Suffering through an addiction can be one of the most painful times of anyone’s life. Addiction affects your emotions, how you enjoy things, your focus, your performance, and therefore every other aspect of your life, so that it can negatively affect your job, your relationships, your friends, and your family. Coming clean to your family is crucial to building a support network of people who love you and who can help you to prevent a relapse in the days and months to come. Unfortunately, this seemingly simple task can be one of the most difficult aspects of getting clean for a variety of reasons.
Understanding the Psychological Difficulty of Coming Clean
Coming clean isn’t easy, but you should understand why it’s not. There are a variety of psychological points that come into play when you go to tell someone you are addicted. These include habit, stigma, shame, and ego.
Most addicts center their lives around hiding their addiction. Whether that is through pretending to be okay, trying to live your life normally, or outright lying, almost all addicts are guilty of hiding their addiction. That’s understandable considering that many people associate shame, poor behavior, and stigma with illicit drug use or alcohol addiction or dependence. Hiding your addiction often becomes second nature, starting from the initial psychological reaction of hiding it from yourself. This manifests in different ways depending on gender, household, and personal responsibilities, but your habit is likely to hide your addiction and lie, and this can be difficult to break out of. It can also be difficult to admit that you lied.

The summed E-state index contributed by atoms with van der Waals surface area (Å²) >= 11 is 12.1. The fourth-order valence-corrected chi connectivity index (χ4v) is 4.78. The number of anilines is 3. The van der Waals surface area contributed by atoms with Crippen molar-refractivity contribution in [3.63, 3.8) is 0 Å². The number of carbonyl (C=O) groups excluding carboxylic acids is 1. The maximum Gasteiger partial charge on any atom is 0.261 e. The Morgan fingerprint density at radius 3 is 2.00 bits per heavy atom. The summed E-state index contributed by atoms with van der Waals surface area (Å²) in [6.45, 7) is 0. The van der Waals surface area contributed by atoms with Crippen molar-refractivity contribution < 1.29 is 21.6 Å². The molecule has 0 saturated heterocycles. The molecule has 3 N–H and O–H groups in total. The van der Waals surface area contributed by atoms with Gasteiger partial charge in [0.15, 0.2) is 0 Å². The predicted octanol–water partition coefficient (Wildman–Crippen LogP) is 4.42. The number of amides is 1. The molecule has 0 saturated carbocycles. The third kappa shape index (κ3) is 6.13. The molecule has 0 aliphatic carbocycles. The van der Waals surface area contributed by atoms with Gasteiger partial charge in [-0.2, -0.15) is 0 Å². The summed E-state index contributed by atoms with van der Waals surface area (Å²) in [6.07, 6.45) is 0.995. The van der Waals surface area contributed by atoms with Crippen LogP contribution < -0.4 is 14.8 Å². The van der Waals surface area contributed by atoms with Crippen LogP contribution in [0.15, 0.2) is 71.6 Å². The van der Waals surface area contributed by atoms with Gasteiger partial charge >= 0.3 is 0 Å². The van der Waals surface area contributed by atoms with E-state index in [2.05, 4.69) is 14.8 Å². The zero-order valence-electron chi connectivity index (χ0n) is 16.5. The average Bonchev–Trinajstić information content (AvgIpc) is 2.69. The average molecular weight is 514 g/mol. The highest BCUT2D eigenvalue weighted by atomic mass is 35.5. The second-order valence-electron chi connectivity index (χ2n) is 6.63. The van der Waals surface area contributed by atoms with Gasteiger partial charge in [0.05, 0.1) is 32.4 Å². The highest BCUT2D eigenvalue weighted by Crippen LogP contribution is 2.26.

Most people associate a great deal of stigma and shame with being an addict. The reality of addiction is ugly and many people make terrible choices while under the influence of a substance. However, there is no shame in being addicted. Instead, you have to take responsibility for your addiction, move forward, and talk to your family about what you are doing to change. If you must, remind them that guilt trips and negative comments create a cycle that will actually put you in a mental state where you are more likely to use drugs again. Shame and guilt cause depression, and negative emotions, which causes your brain to crave a dopamine high. Because you’re trying to avoid that, you should ask them to be supportive, kind, and positive about your addiction and recovery.
Men and women suffer from opposite issues regarding ego from drug addiction. Women typically ignore their ego, putting their sense of self last in favor of maintaining their outer relationships and using their substance. Men typically use the substance to boost their ego to create an exaggerated sense of self. This can create different obstacles depending on your gender, and those obstacles should be approached with care. Women, who can typically be too frightened to tell a group of people about their addiction, should consider coming clean to one person that they trust, and then asking that person for help in telling the rest of the family. However, if you are female and have already been to a clinic, where you have worked on your self esteem, you can consider telling everyone yourself. For men, the concept of admitting to an addiction can be less daunting, but if you are a man, your reactions to the criticism you receive from the admission can be more severe. You should prepare yourself, and consider talking to your family upfront about being gentle.